Is there any way to Migrate Users from One Network to Another?

Simon Hobson dhcp1 at
Mon Aug 16 19:23:07 UTC 2010

Jason Frisvold wrote:

>On Aug 16, 2010, at 2:40 PM, Vineesh Viswanath Iyer wrote:
>>  that would not work with ip helper-address , if you have same 
>>scope and you are migrating the dhcp server , then , this method 
>>will work . But here you are trying to change the subnet , just by 
>>a different helper , you would never be able to achieve your goal ..
>How so?  The IP assigned to the end-user is based on the source IP 
>that the DHCP request comes in on.   That address is set via 

But you would have to define the two subnets as a shared-network - if 
you don't then you will find your DHCP is badly broken ! Once you 
define them as a shared network, then the server will accept the 
primary IP address (actually any address in either subnet) as 
identifying the client as being in that shared-network - and hence 
eligible to have an IP from any pool in either subnet.

One technique would be to just remove the pool in the original 
subnet. The server will not issue any new leases, and it will not 
NACK any requests for those IPs. However, I think it will also not 
ACK any either, and will not extend any existing leases.

This would allow clients with an existing lease to continue using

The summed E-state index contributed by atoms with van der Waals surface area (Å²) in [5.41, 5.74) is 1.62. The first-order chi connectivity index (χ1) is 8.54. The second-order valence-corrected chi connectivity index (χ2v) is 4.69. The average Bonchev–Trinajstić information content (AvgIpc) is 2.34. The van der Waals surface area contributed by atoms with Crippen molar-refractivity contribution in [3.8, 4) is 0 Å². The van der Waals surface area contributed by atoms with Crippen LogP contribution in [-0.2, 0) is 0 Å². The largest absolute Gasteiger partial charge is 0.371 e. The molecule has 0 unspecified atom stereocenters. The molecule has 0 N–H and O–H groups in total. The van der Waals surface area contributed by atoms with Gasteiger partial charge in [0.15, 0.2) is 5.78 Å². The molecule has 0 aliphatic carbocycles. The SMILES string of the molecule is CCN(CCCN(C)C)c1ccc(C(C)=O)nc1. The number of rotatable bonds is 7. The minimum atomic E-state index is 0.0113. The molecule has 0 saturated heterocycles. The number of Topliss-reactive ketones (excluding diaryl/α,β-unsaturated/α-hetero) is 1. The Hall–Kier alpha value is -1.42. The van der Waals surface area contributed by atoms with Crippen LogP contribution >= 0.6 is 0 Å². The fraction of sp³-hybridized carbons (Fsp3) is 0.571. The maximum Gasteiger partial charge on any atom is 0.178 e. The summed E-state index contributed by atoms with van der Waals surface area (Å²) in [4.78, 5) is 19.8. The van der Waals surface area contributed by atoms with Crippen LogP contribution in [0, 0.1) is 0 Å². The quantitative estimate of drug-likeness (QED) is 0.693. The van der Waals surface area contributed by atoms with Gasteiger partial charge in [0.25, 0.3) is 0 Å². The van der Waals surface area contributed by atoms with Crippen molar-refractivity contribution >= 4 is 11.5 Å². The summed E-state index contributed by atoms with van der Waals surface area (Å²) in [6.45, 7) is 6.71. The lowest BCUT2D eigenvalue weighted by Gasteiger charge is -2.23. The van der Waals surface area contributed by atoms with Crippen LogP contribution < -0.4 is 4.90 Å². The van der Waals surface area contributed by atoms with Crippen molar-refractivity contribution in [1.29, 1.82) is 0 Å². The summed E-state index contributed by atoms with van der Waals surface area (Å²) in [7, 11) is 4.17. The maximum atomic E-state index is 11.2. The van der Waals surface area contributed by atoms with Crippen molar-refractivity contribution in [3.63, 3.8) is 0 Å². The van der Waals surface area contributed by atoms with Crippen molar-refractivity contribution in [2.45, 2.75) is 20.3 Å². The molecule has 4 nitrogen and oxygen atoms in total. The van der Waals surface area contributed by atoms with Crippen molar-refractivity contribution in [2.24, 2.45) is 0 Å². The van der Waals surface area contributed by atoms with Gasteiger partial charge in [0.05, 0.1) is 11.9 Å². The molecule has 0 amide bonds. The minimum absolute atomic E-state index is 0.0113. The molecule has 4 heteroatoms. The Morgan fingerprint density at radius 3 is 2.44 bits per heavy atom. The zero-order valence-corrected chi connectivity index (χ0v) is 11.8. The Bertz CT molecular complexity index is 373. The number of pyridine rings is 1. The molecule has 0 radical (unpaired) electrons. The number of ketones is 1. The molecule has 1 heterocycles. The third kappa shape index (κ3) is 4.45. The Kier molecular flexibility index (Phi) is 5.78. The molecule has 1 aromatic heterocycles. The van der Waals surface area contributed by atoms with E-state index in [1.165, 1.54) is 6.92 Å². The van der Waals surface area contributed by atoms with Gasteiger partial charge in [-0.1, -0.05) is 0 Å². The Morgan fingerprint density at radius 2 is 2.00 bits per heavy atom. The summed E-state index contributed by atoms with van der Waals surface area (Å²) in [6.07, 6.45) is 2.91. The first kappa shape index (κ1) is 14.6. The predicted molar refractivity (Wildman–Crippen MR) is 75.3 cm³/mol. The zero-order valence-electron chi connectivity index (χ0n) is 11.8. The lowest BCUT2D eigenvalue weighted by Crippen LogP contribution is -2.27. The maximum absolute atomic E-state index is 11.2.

those leases until they expire, but the clients would still be forced 
to change at the end of the lease. If that end time comes while the 
user is in the middle of several sessions with servers etc, then the 
user is going to be a tad annoyed when everything breaks !

By some very careful manipulations of lease times, it may be possible 
to arrange that existing leases expire at quiet times (eg overnight 
in an office that only has a day shift) - which would minimise 

There is one further option - but the OP probably doesn't have any 
control over it. The DHCP server, as a result of the internal 
achitecture, will allocate unused leased first, and 'top down' 
address wise. If the new subnet is numerically high than the old, 
then new clients will automatically get addresses in that subnet. Any 
client that has a lease (whether current or expired) will continue to 
get their old address.

If this process works for the situation in question, then it would 
probably be worth going through the leases file periodically and 
deleting all expired leases - that way the client will get a new 
address in the higher subnet should it return to the network.

Simon Hobson

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